“So I must rise at early dawn, as busy as can be, to get my daily labor done, and pluck the leafy tea.”
– Le Yih, Ballad of the Tea Pickers, Early Ch’ing Dynasty, 1644
This morning I am welcoming the month of November with a cup of Ruan Zhi Thai Oolong. Tea cultivation and production in the high mountains of Thailand was started and established in the 1980s by Chinese immigrants. What began as small economic activity has grown to a strong community of independent tea gardens.You can read more about the story of the arrival of tea in Thailand in this article.
The tea is plucked from Taiwanese bushes that were brought over for Oolong tea production and the whole leaves are carefully rolled in the tradition of Taiwan tea crafting. Steeping for 3 minutes in 190 degree water, the leaf gently unfurls to reveal itself beautifully intact. As I lifted the lid of my teapot, I inhaled the delicate scent of lilacs and orchids. The tea liquor is golden yellow with exotic flavor notes of spicy flowers. It reminds me of a Formosa Jade Oolong. You can read my review of that tea here.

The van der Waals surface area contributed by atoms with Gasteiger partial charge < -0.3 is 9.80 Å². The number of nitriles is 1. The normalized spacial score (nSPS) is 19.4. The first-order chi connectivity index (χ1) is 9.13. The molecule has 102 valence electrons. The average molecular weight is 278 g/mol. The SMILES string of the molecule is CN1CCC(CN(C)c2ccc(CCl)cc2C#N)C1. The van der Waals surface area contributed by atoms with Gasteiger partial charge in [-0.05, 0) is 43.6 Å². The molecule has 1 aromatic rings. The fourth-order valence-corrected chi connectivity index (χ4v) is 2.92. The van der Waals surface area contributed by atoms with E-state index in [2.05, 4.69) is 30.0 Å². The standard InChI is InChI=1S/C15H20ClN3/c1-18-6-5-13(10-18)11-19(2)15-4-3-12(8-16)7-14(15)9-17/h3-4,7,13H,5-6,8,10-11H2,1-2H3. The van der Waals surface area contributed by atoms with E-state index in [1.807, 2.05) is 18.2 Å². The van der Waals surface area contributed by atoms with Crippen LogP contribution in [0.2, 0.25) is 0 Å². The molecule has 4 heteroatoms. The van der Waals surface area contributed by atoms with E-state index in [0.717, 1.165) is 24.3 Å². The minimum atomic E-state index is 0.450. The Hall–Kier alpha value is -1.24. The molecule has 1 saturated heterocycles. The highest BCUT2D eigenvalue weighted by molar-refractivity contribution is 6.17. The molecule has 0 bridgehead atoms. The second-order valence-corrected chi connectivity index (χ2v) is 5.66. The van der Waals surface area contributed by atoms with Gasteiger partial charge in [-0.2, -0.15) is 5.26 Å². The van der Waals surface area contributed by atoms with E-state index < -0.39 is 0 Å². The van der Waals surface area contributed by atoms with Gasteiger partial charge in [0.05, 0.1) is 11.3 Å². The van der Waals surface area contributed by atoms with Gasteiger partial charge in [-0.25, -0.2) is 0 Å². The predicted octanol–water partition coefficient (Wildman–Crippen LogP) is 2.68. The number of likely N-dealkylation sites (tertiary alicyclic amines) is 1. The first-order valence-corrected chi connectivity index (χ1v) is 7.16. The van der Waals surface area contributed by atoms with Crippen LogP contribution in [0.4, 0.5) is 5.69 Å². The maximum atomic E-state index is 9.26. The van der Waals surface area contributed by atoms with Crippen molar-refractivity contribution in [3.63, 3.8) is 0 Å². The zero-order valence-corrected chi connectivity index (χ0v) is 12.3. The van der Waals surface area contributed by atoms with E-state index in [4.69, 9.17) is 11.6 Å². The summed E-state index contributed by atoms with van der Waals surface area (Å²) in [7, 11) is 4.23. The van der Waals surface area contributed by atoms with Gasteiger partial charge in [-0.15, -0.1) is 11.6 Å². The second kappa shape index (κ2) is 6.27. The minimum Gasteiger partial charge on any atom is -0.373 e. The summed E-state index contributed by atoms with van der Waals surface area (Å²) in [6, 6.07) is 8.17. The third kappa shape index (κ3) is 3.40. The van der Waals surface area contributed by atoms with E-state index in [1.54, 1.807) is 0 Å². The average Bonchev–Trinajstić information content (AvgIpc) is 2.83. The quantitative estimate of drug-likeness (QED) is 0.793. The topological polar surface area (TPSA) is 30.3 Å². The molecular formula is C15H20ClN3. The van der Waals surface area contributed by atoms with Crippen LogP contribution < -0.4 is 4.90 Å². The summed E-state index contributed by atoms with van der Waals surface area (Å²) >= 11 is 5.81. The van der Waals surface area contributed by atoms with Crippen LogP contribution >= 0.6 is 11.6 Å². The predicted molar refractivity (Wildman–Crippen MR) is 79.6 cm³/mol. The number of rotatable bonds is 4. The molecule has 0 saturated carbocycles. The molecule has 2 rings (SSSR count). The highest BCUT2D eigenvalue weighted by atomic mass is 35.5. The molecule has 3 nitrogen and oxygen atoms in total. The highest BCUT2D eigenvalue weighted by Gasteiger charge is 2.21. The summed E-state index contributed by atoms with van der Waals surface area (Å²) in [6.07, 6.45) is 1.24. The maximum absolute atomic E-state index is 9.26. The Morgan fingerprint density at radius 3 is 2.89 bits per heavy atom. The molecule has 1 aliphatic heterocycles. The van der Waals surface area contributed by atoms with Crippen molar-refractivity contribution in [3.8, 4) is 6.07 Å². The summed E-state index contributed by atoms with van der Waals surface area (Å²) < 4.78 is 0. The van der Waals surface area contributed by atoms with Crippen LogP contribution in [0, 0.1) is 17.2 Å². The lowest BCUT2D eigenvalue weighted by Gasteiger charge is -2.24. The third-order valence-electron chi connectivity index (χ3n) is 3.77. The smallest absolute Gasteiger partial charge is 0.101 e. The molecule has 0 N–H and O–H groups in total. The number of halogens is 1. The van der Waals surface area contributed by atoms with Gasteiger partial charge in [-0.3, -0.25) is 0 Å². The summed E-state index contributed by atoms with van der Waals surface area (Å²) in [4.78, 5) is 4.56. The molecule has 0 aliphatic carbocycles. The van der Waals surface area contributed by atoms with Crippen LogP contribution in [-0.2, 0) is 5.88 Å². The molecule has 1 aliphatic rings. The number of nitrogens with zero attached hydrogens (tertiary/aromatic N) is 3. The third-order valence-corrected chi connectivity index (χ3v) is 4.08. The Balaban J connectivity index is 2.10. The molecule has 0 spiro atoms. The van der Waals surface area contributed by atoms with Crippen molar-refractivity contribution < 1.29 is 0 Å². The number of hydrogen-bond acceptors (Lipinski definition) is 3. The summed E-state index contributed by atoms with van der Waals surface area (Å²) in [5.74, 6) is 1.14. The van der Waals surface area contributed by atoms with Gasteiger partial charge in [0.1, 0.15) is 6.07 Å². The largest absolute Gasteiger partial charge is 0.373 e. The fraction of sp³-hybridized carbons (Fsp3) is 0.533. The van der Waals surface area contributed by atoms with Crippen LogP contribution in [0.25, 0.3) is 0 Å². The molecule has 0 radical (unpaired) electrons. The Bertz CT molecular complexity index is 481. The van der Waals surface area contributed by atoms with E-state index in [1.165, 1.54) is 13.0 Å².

I was poking around in my cupboard this morning and found this simply designed teabowl that I completely forgot I had. I purchased it last year at the Kaji Aso studio in Boston when I attended the Japanese Tea ceremony. The clay is dark brown with white speckles and the glaze looks like it has been applied with a sponge in washes of white, yellow and brown. At the bottom of my bowl lies a shape that one moment looks like a fish and the next moment a leaf. I find myself drawn more and more to bowls and pots of simple Asian design with Wabi Sabi elements of perfection in imperfection.
For the first time in weeks, I have a weekend that is stretched before me with no plans at all. Possibilities…
Have you still got your space?
your soul, your own and necessary place
where your own voices may speak to you,
you alone, where you may dream.
Oh, hold onto it, don’t let it go.